Alcoholics and Half-baked Relationships Part 6: Manipulating the Ingredients

Becoming right-sized happens when we use the steps of the program

Welcome to life with an alcoholic! Life with a dry (not sober) alcoholic is a challenge. I should know, I’m a recovering alcoholic and I’m still a challenge. Before I gave up the bottle and started recovery in AA, I needed to control. Control and relationship have about as much in common as a slave and his master.
It’s been my experience that it’s usually impossible to have a good relationship with a drunk, wet or dry. The best chance for a quality relationship is with a sober, recovering alcoholic. The reason is obvious. The alcoholic who is sober and in recovery is the one who is humbled. Without humility, everything is still a self-centered power struggle, even when you can’t tell it.
Being a coach and teacher, I’ve known those who were masters at self-control, at teaching discipline and goal setting, at motivating people to achieve their best– but the instructors were completely self-centered. The motivating factor for producing star after star in their field was an attempt to boost their own self-image. As long as the disciple performed well, everyone felt good about themselves. As soon as there were failures, these taskmasters became increasingly demanding and punitive, heaping shame upon the lowered heads and discouraged shoulders of those who already felt defeated.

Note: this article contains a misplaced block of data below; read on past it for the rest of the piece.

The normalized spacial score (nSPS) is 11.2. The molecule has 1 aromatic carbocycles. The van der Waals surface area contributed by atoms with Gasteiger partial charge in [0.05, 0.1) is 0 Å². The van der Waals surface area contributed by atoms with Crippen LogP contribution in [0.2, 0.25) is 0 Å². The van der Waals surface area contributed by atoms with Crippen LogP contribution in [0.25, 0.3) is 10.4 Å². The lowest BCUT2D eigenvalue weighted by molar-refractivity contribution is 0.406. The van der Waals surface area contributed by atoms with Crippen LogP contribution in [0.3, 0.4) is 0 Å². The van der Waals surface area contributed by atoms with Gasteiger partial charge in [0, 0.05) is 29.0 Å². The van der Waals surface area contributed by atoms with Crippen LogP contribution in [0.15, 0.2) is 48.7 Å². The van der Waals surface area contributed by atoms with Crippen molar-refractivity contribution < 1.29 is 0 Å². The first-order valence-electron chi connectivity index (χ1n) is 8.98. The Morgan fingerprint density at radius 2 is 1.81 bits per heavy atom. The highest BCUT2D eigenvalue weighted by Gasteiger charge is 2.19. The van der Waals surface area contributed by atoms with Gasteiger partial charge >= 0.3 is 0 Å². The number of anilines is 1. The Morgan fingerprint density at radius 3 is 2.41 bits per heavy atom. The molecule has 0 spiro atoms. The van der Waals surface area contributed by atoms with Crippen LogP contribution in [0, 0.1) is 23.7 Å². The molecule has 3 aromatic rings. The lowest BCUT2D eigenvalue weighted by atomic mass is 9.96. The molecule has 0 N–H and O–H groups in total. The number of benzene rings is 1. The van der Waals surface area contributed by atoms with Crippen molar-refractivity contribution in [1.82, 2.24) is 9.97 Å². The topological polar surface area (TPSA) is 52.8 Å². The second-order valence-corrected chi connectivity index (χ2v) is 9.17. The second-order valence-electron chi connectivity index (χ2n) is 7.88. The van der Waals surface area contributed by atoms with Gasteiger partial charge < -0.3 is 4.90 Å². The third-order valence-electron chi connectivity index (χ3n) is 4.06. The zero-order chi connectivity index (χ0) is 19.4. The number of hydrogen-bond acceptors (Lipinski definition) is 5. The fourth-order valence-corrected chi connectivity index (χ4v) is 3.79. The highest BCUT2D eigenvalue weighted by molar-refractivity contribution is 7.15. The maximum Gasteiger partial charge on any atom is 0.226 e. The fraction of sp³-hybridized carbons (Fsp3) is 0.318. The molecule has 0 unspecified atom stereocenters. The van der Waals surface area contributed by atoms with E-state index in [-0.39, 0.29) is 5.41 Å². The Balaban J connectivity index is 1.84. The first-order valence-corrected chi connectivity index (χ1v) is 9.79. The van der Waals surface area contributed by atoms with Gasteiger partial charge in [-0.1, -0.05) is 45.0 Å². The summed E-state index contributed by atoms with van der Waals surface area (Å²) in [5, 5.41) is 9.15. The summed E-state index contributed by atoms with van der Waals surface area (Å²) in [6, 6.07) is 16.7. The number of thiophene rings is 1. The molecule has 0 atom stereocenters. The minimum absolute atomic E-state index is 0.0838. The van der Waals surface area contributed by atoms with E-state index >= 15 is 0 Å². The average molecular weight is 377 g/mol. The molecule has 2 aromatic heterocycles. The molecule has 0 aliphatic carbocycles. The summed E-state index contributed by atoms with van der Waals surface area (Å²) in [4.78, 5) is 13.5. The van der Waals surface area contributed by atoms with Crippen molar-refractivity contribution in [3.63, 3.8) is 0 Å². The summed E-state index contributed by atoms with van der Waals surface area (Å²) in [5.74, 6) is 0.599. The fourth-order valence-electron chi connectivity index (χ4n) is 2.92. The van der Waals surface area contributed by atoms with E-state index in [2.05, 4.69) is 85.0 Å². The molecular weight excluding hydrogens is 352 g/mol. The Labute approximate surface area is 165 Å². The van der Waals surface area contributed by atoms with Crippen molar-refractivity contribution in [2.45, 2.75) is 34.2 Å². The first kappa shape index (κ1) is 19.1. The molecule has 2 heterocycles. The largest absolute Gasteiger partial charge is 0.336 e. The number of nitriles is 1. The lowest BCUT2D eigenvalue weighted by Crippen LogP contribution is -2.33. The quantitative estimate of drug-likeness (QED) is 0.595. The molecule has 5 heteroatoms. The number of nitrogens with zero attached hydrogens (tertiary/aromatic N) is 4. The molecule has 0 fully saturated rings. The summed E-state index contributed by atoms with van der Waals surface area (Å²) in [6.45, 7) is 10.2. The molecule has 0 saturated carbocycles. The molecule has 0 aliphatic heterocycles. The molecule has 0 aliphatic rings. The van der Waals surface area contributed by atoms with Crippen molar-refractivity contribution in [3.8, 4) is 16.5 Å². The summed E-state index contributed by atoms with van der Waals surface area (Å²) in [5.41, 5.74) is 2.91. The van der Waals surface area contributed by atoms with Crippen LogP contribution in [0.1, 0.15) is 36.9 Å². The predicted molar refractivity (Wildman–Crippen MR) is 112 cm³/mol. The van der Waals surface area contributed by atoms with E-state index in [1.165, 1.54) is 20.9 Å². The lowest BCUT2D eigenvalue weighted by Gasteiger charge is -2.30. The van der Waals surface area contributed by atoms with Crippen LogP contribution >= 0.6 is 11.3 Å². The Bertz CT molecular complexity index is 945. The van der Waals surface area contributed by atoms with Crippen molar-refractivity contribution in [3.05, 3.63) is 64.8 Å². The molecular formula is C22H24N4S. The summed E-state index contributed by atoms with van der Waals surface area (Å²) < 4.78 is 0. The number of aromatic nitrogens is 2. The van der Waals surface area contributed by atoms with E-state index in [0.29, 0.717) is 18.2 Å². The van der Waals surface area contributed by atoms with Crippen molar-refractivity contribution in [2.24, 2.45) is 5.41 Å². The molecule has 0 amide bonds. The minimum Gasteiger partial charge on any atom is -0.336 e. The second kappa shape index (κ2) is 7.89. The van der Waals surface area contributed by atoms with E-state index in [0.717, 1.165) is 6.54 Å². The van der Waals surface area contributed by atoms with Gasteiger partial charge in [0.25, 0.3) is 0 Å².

He may be kind, considerate, patient generous; even modest and self-sacrificing. On the other hand, he may be mean, egotistical, selfish and dishonest. But, as with most humans, he is more likely to have varied traits. ~ AA p 61
It’s all about what works. While you may be focused on relationship, he is not. He is looking at the ingredients in his recipe for control. He is focused on getting things to go his way. He decides to exert himself some more. He becomes, on the next occasion, still more demanding or gracious, as the case may be. Still the play does not suit him. Admitting he may be somewhat at fault, he is sure that other people are more to blame. He becomes angry, indignant, self-pitying. What is his basic trouble? Is he not really a self-seeker even when trying to be kind? ~AA p 61
Blame is the obsessive behavior of the addict. We can almost draw a parallel between the amount of blame he attaches to others and the amount of shame he might feel if forced to acknowledge his manipulative actions. He has become adept at turning life into a blaming game. The alcoholic feels justified in his anger and self-pity because of this self-seeking perspective.
Before recovery, the practicing or dry alcoholic is focused on very little aside from his justified picture of self. He increasingly becomes the true Narcissist. So interested in his own ideas, his own perspective, his own wishes that he is not able to pull his head away from the reflection of himself long enough to focus on anyone else.
Like all things in addiction: this is about the addict, not about you!